Plagiarism: Philosophy Edition


When teaching philosophy, especially a course on ethics, it is not uncommon for instructors to challenge their students to do what we call “argument reconstructions”. They are, as they sound, a task that asks students to figure out what the main argument of an article is, how the author supports their argument, and reconstruct it in a manner whereby a relatively intelligent 6th grader (or their roommate…) could understand what is going on.

A challenge with doing this however is that many of the pieces that we use in class are used across the country and sometimes across the globe. In some instances, there are people and even instructors who have posted notes, outlines, and essays on the very articles we are using in class. With this in mind, it is not uncommon for students to “stumble” across (i.e., google) these resources in the course of writing their essays. It is sadly not uncommon for first year philosophy students to take the main points from their essays from these sites as well.

When they *do* take their ideas, talking points, and (rarely) complete paragraphs from these sites, the TAs and the instructor are faced with a choice to report the student to the student conduct board or to do something else. Here, I challenge us to think about how we can address problems of cheating using restorative practices and in the process refuse ethically to use a system that stands as a retributive model of justice.



RJ/RP are models of addressing harms to persons and communities that stand opposed to retributive models. These models are such that the parties and communities involved are called into conversation with one another, the party that caused the harm is asked to name what their impact was on their community and on themselves, they are asked to name what they can do to repair the harm done, and ultimately instead of being ostracized from a community for breaking an expectation, or policy, they are welcomed back into the community.

Retributive models, in contrast, take a “exclude from the island” approach whereby a person does something wrong, the infraction is taken to be a reflection of their character as a person, and they are “kicked off the island” so to speak in the belief that all a community needs is to exclude the “bad” people who are harmful to the community. I don’t like this model for many reasons (including the obvious one that eventually almost everyone will have been kicked off the island for one reason or another) as I believe that we ought to separate actions from persons and call people into an opportunity to make the changes, and choices, that will benefit them in their time within a given community.



Every semester for Morality and Justice we have had somewhere between a quarter and a third of our students plagiarize their papers. By “plagiarize” I am not including the folks who simply don’t include citations though we have conversations with them as well. Rather, these are students who saw something on the internet, thought it looked right, and did a type of copy-pasta job for their essay.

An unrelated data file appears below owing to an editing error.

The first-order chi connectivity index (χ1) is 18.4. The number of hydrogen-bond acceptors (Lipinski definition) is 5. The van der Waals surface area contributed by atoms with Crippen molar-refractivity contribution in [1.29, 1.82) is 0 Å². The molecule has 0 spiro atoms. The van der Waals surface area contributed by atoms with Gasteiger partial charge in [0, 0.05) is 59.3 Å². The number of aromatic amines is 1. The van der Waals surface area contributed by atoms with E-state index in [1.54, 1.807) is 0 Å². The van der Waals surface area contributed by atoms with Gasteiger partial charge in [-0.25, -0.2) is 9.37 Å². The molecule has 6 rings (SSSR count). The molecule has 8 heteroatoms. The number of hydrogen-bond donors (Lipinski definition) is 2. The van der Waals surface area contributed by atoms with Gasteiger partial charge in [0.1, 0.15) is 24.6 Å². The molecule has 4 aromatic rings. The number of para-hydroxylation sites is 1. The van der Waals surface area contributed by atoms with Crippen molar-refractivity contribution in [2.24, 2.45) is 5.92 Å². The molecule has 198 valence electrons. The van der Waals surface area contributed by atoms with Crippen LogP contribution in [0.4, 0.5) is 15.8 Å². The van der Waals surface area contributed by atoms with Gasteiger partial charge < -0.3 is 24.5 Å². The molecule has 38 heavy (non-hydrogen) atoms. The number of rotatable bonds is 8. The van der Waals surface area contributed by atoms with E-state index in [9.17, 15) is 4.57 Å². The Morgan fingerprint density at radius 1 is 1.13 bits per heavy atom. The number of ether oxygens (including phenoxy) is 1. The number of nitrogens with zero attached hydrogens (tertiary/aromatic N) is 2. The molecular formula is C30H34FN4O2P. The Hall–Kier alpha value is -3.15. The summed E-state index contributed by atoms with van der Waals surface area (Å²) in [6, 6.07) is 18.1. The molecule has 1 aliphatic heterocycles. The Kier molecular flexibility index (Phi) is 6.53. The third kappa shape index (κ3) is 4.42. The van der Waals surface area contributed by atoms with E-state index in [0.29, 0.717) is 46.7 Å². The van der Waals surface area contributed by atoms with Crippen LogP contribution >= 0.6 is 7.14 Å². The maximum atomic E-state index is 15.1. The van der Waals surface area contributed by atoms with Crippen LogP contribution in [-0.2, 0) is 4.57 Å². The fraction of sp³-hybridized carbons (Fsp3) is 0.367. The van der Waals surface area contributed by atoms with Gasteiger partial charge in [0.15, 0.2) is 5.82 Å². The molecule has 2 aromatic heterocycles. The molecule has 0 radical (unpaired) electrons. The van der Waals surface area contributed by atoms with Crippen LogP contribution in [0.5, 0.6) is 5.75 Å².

When this happens, we start the class with a blunt statement: x% of people plagiarized their papers. We know who they are. We know the websites people used or looked at. We are willing to be lenient this time. In saying this, we leave it up to the students who feel that they may have plagiarized to meet with their TA, on their own time, within the week or they will be reported.

The response to this is, as expected, panic. Students who didn’t plagiarize will come to the office panicked that they accidentally got flagged (sometimes they got the argument so wrong that their papers do get flagged). Students who didn’t cite profess sincere regret for their oversight and laziness. Students who know what they did, and that they did something that may not have been okay, tend to send matter of fact emails asking to meet.

Across the board, one by one, they make their way to the TA’s office during the coming days. In this case, to my office.

When I speak with these students there are a few common things that come up. First, when I ask them to describe their English courses in high school rarely do proper citations and formatting make their way to the forefront of their account. This is not to say they didn’t “learn” about citations in High School (though having been in average English classes for a few years in High School I can attest to the deplorable presentation of such things at least some of the time). At the least, it wasn’t memorable. Second, when I ask them to describe plagiarism most tend to figure out that copy and pasting things word for word is bad (but there are cultural differences at play here sometimes that shouldn’t be ignored). Fewer know how many words in a row it takes to count as plagiarism, that citing incorrectly can count, etc.

Now, when I name this dynamic it is common for folks to say: “Well yes, Lindsay, that’s what they say but aren’t they just lying to stay out of trouble?”. To this I don’t have much sympathy as I think it explains away the systemic and systematic shortcomings of a system that is supposed to serve and aid our students in knowing how to write. More to the point, I tell the students in my office from the start that they aren’t being turned in since I want a conversation and to know both what they know, what they don’t know, and how we can move forward together to make sure they have the skills they need to be successful in their time here at VT.